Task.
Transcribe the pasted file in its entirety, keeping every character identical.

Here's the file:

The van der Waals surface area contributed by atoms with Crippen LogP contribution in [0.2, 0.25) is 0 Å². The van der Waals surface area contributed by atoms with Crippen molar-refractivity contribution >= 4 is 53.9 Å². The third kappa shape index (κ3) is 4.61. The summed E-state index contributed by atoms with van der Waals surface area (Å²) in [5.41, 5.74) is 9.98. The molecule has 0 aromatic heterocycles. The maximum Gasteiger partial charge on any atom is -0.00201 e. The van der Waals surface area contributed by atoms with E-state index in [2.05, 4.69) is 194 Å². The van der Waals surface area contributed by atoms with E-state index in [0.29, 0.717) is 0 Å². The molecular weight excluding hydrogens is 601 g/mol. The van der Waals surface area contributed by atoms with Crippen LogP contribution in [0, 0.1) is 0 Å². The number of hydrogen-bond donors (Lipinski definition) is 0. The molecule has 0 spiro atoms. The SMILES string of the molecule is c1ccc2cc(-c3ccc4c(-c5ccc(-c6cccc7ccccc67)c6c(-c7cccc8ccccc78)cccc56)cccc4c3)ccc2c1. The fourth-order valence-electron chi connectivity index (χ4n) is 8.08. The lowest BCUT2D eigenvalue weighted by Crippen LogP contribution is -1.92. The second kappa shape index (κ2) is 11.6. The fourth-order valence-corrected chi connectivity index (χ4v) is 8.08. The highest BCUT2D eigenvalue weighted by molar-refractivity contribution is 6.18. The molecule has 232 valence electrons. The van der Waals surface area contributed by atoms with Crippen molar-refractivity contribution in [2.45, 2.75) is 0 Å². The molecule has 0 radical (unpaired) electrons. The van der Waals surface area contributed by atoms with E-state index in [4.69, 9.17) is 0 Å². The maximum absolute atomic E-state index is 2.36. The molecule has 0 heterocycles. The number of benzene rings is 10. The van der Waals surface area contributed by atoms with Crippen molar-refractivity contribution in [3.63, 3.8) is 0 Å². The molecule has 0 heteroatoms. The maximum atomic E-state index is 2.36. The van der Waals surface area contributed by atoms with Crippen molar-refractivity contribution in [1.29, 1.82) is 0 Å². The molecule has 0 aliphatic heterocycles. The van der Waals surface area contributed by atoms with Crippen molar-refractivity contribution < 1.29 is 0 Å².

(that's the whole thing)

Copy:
The van der Waals surface area contributed by atoms with Crippen LogP contribution in [0.2, 0.25) is 0 Å². The van der Waals surface area contributed by atoms with Crippen molar-refractivity contribution >= 4 is 53.9 Å². The third kappa shape index (κ3) is 4.61. The summed E-state index contributed by atoms with van der Waals surface area (Å²) in [5.41, 5.74) is 9.98. The molecule has 0 aromatic heterocycles. The maximum Gasteiger partial charge on any atom is -0.00201 e. The van der Waals surface area contributed by atoms with E-state index in [2.05, 4.69) is 194 Å². The van der Waals surface area contributed by atoms with E-state index in [0.29, 0.717) is 0 Å². The molecular weight excluding hydrogens is 601 g/mol. The van der Waals surface area contributed by atoms with Crippen LogP contribution in [0, 0.1) is 0 Å². The number of hydrogen-bond donors (Lipinski definition) is 0. The molecule has 0 spiro atoms. The SMILES string of the molecule is c1ccc2cc(-c3ccc4c(-c5ccc(-c6cccc7ccccc67)c6c(-c7cccc8ccccc78)cccc56)cccc4c3)ccc2c1. The fourth-order valence-electron chi connectivity index (χ4n) is 8.08. The lowest BCUT2D eigenvalue weighted by Crippen LogP contribution is -1.92. The second kappa shape index (κ2) is 11.6. The fourth-order valence-corrected chi connectivity index (χ4v) is 8.08. The highest BCUT2D eigenvalue weighted by molar-refractivity contribution is 6.18. The molecule has 232 valence electrons. The van der Waals surface area contributed by atoms with Crippen molar-refractivity contribution in [2.45, 2.75) is 0 Å². The molecule has 0 radical (unpaired) electrons. The van der Waals surface area contributed by atoms with E-state index in [4.69, 9.17) is 0 Å². The maximum absolute atomic E-state index is 2.36. The molecule has 0 heterocycles. The number of benzene rings is 10. The van der Waals surface area contributed by atoms with Crippen molar-refractivity contribution in [3.63, 3.8) is 0 Å². The molecule has 0 heteroatoms. The maximum atomic E-state index is 2.36. The van der Waals surface area contributed by atoms with Crippen molar-refractivity contribution in [1.29, 1.82) is 0 Å². The molecule has 0 aliphatic heterocycles. The van der Waals surface area contributed by atoms with Crippen molar-refractivity contribution < 1.29 is 0 Å².